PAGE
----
Area Civic Organizations Team Up to Install Little Free Libraries

The Greater Silver Spring Civitans Club (GSSC) and Glenmont Forest Neighbors Civic Association (GFNCA) have teamed up to create and maintain two Little Free Libraries to benefit the community, according to a county press release.

Founded by Tod Bol of Hudson, Wisconsin in 2009, the Little Free Library program evolved into a nonprofit organization as Little Free Libraries continued to grow annually. In 2020, the organization surpassed 100,000 registered Little Free Libraries in more than 100 countries worldwide. “Through Little Free Library book exchanges, millions of books are exchanged each year, profoundly increasing access to books for readers of all ages and backgrounds,” reads the nonprofit’s website.

In a January 2016 article, Washington Gardner Magazine editor Kathy Jentz described the Little Free Libraries as part of the growing Sharing Economy movement, and folks have been embracing them as part of a way to interact and connect with their community. “People have been swapping and lending books since the printed press began, but the LFL idea of a network of unique structure with stewards, signage, and social support began in 2010,” Jentz wrote. “You can find an online map of all the registered locations. In the 20910/20912 area, I count at least 20 LFLs and have visited at least half of them in person myself.”

According to the county, one of the jointly-installed Little Free Libraries was launched in November 2019 at Judson Road and Lindell Street, and a second will be installed in a new community park beside Glenmont Fire Station 18 at 12210 Georgia Ave. GFNCA previously established little libraries on Livingston Street; at the Lindell and Randolph Streets juncture; at the intersection of Henderson Street and Grandview Avenue; and at Judson Road and Newton Street. Though installed on private property, the “lend-a-book-take-a-book” libraries are open to all members of the community.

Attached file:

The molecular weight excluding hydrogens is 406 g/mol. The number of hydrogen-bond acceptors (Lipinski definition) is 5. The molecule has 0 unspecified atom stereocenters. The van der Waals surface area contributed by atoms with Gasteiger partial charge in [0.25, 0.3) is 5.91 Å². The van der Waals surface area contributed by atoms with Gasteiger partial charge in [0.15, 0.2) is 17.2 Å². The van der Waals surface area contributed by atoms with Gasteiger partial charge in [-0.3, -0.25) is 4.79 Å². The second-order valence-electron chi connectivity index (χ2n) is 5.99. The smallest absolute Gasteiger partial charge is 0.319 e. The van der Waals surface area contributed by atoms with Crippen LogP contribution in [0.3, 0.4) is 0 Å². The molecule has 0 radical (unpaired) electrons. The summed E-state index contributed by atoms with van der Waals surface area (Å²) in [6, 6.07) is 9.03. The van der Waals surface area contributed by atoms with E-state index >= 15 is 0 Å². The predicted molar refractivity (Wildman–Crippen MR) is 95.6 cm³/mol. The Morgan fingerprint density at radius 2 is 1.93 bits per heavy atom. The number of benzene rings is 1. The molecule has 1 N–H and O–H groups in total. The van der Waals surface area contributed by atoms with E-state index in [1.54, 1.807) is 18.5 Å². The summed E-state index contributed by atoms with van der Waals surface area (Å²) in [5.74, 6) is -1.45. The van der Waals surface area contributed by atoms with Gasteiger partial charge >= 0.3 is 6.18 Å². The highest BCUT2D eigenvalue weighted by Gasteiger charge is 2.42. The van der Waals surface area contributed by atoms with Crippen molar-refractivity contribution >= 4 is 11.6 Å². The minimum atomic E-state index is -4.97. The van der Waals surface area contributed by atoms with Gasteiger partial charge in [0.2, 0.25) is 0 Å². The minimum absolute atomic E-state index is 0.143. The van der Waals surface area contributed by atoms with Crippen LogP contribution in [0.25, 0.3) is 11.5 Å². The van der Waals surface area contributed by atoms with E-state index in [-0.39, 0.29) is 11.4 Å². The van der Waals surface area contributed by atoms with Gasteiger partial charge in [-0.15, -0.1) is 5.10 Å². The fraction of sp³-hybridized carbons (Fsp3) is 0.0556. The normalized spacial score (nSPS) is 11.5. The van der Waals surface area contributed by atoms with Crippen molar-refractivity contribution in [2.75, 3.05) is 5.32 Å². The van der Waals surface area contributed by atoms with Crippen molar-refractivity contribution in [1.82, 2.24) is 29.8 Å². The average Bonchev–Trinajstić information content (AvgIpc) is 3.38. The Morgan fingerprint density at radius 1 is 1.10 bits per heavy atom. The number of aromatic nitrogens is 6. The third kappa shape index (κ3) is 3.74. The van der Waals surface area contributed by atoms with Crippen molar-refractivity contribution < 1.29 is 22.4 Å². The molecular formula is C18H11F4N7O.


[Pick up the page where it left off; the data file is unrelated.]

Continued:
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In addition to being a place where community members can donate books for others to pick up and read, many Little Free Libraries are placed in areas that also provide settings that inspire readers to enjoy their books. For example, the library at the Judson/Lindell median is a gathering place with natural seating and a community bulletin board.

According to the press release, Little Free Libraries have been especially important during the COVID-19 pandemic as many public buildings and services have not been available. The buildings of Montgomery County Public Libraries (MCPL) have remained closed, and as a result, there was a considerable time after the health crisis began in which MCPL was unable to lend materials even under safe, specialized procedures.

As for maintaining the aforementioned Little Free Library locations, GSSC has said they will maintain them: “We will keep it going, look after them and refurbish them as needed,” said GSSC Vice-President Mirza Donegan in a statement.

GFNCA President Jim Epstein gave credit to the Montgomery Housing Partnership for getting the local library program off to a solid start by sending four GFNCA board members to training by NeighborWorks America, which granted GFNCA $2,000 for community projects. The Mid-County Regional Services Center provided additional startup funds through its “Neighborhood Event Matching Funds” program. Others have contributed in a variety of ways: The Montgomery County Department of Environmental Protection provided recycled tree stumps for seating at one location, and FAsMarketplace member Tychelle Mosely Art painted the little library for the new park location with original art.

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A map of Little Free Library locations, including numerous other locations in Silver Spring & Takoma Park, can be found on the Little Free Library website.

“Massachusetts – Little Free Library” by US Department of State is licensed under CC BY-SA 2.0

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